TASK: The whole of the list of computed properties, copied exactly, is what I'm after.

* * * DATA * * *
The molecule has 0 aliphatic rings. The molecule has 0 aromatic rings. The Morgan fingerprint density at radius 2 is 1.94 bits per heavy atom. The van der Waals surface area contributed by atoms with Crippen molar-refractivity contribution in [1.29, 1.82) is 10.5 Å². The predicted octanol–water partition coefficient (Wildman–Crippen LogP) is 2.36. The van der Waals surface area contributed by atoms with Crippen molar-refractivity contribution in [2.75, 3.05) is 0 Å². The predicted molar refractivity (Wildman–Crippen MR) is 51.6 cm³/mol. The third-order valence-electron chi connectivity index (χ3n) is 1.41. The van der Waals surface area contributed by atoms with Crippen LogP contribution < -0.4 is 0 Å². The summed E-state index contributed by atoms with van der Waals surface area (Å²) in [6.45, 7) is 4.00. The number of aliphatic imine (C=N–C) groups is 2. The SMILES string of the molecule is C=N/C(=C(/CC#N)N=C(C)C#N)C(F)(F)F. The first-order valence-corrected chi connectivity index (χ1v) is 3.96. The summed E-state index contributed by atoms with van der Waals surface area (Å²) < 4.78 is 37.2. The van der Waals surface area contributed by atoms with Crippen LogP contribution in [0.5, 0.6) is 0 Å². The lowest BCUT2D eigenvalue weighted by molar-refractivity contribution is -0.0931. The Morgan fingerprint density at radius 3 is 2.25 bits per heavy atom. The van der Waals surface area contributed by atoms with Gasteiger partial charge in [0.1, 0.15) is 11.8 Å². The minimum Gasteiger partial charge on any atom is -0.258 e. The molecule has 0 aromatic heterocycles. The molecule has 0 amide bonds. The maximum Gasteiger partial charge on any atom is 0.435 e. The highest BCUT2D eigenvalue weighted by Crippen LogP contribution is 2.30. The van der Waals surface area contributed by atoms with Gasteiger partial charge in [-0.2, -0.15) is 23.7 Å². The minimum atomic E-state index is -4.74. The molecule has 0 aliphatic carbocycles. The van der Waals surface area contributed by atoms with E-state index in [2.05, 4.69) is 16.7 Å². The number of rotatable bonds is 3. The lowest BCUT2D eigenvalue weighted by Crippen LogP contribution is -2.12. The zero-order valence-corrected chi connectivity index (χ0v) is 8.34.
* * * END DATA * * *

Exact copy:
The molecule has 0 aliphatic rings. The molecule has 0 aromatic rings. The Morgan fingerprint density at radius 2 is 1.94 bits per heavy atom. The van der Waals surface area contributed by atoms with Crippen molar-refractivity contribution in [1.29, 1.82) is 10.5 Å². The predicted octanol–water partition coefficient (Wildman–Crippen LogP) is 2.36. The van der Waals surface area contributed by atoms with Crippen molar-refractivity contribution in [2.75, 3.05) is 0 Å². The predicted molar refractivity (Wildman–Crippen MR) is 51.6 cm³/mol. The third-order valence-electron chi connectivity index (χ3n) is 1.41. The van der Waals surface area contributed by atoms with Crippen LogP contribution < -0.4 is 0 Å². The summed E-state index contributed by atoms with van der Waals surface area (Å²) in [6.45, 7) is 4.00. The number of aliphatic imine (C=N–C) groups is 2. The SMILES string of the molecule is C=N/C(=C(/CC#N)N=C(C)C#N)C(F)(F)F. The first-order valence-corrected chi connectivity index (χ1v) is 3.96. The summed E-state index contributed by atoms with van der Waals surface area (Å²) < 4.78 is 37.2. The van der Waals surface area contributed by atoms with Crippen LogP contribution in [0.5, 0.6) is 0 Å². The lowest BCUT2D eigenvalue weighted by molar-refractivity contribution is -0.0931. The Morgan fingerprint density at radius 3 is 2.25 bits per heavy atom. The van der Waals surface area contributed by atoms with Gasteiger partial charge in [0.1, 0.15) is 11.8 Å². The minimum Gasteiger partial charge on any atom is -0.258 e. The molecule has 0 aromatic heterocycles. The molecule has 0 amide bonds. The maximum Gasteiger partial charge on any atom is 0.435 e. The highest BCUT2D eigenvalue weighted by Crippen LogP contribution is 2.30. The van der Waals surface area contributed by atoms with Gasteiger partial charge in [-0.2, -0.15) is 23.7 Å². The minimum atomic E-state index is -4.74. The molecule has 0 aliphatic carbocycles. The van der Waals surface area contributed by atoms with E-state index in [2.05, 4.69) is 16.7 Å². The number of rotatable bonds is 3. The lowest BCUT2D eigenvalue weighted by Crippen LogP contribution is -2.12. The zero-order valence-corrected chi connectivity index (χ0v) is 8.34.